Creating a UART Slave Device in Atmosphere


#1

Platform | Dec 12, 2018

Written by Atmosphere Senior Software Engineer Nicholas Crast

We’ve received quite a few requests about how to implement a slave device via UART using Atmosphere, and today we’ve got a simple project that demonstrates how to do it.

It’s quick and easy to connect an Atmosphere-supported development board to an existing infrastructure by implementing a UART slave protocol, and it’s done by using Atmosphere Studio’s regular expression (regex) element and UART element.

Hardware Setup

This project requires an ESP32 and another UART-capable development board. For this demo, we’ll be using an Arduino 101, although any Arduino-supported board should work with only minor code modifications.

Make the following connections between the ESP32 and Arduino 101:

  • Connect pin 0 (Rx) of the Arduino 101 to IO14 (Tx) of the ESP32
  • Connect pin 1 (Tx) of the Arduino 101 to IO15 (Rx) of the ESP32
  • (Optional) Connect an analog input source to pin IO35 of the ESP32
  • (Optional) Connect an LED to IO19 of the ESP32

When the connections are complete, your setup should resemble the following:

After the hardware is setup, the Arduino needs to be programmed separately with its own project, which requires access to the Arduino IDE.

Within the Arduino IDE, add the following code to a new Arduino project:

void setup() {
  // put your setup code here, to run once:
  Serial.begin(115200);
  Serial1.begin(115200);
  delay(10000);
  Serial.println("Arduino starting...");
}
void loop() {
  Serial1.write("{adc}");
  Serial.println("ADC: " + Serial1.readString());
  delay(3000);
  Serial1.write("{toggle}");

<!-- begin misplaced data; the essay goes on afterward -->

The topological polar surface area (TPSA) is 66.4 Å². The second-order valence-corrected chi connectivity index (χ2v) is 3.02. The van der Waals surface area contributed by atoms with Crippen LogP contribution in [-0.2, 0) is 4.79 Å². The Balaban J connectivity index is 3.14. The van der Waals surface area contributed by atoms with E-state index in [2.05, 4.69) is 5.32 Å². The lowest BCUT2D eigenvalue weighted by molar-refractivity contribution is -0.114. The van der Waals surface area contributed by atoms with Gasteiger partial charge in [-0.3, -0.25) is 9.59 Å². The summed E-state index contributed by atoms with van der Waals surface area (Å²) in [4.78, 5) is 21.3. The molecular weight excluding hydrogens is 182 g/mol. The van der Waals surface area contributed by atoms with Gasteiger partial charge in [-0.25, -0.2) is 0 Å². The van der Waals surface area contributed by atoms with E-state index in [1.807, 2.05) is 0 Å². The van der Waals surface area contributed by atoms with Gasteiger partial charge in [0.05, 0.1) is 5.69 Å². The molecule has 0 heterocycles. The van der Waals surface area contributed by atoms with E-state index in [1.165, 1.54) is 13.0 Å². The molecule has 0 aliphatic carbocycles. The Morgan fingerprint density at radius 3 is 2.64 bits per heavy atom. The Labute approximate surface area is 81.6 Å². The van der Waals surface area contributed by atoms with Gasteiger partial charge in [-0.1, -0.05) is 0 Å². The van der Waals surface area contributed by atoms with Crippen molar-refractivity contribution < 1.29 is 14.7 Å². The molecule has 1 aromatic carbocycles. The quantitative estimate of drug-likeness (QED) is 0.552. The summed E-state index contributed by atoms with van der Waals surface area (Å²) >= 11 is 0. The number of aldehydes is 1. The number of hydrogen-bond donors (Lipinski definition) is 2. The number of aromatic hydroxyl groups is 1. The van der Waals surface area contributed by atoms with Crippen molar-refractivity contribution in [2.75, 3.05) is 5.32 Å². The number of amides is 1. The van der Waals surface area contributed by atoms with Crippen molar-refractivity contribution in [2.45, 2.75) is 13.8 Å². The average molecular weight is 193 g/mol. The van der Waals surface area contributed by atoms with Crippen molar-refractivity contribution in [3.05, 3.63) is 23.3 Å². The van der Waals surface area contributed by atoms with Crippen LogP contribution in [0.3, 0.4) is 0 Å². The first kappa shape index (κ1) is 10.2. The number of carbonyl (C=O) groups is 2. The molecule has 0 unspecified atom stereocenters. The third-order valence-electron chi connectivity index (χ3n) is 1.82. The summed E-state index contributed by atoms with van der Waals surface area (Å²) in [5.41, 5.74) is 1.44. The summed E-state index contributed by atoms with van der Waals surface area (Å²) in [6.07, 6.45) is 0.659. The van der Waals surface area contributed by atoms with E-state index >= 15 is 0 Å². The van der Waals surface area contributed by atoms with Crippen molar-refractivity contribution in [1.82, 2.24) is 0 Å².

delay(3000);
}

NOTE: On the Arduino101, Serial refers to the built-in serial over USB. Serial1 refers to pins 0 (Rx) and 1 (Tx) which are connected to pins IO14 (TX) and IO15 (RX) on the ESP32.

Now that the hardware setup is complete, we can build the Atmosphere project.

Creating the Atmosphere Project

Start by creating a new ESP32 project in Atmosphere Studio. The project built in Atmosphere will respond to two commands:

  • {adc}: Take a reading from the ADC on pin IO35
  • {toggle}: Toggle the GPIO pin IO19

Creating the project only takes a small number of steps.

1. Configuring the UART element

In Studio’s Embedded View, add a UART element to the canvas. Set its properties as follows:

  • Instance: 2
  • Baud Rate: 115200
  • Buffered Reading Regex: {.*}.*
  • Data Type: String

This configures the UART driver to buffer all incoming traffic until a string surrounded by {} is received. This will be our command format. Once a string is received, the next step is figuring out which command (if any) is being sent. This can be done using the regex element.

2. Configuring the ADC command regex element

Now add a regex element to the canvas. This element’s job is to determine whether or not the {adc} command has been received. Set the properties as follows:

Next, connect the UART element to the regex element. When these elements are connected, by default the UART element’s Data Received trigger is set with the regex element’s ability Evaluate. This means that when a string surrounded by {} is received, it will be sent to the regex element to determine if it’s the {adc} command.

At this point, you should have something like this:

Now, what happens if the {toggle} command is received?

3. Configuring the toggle command regex element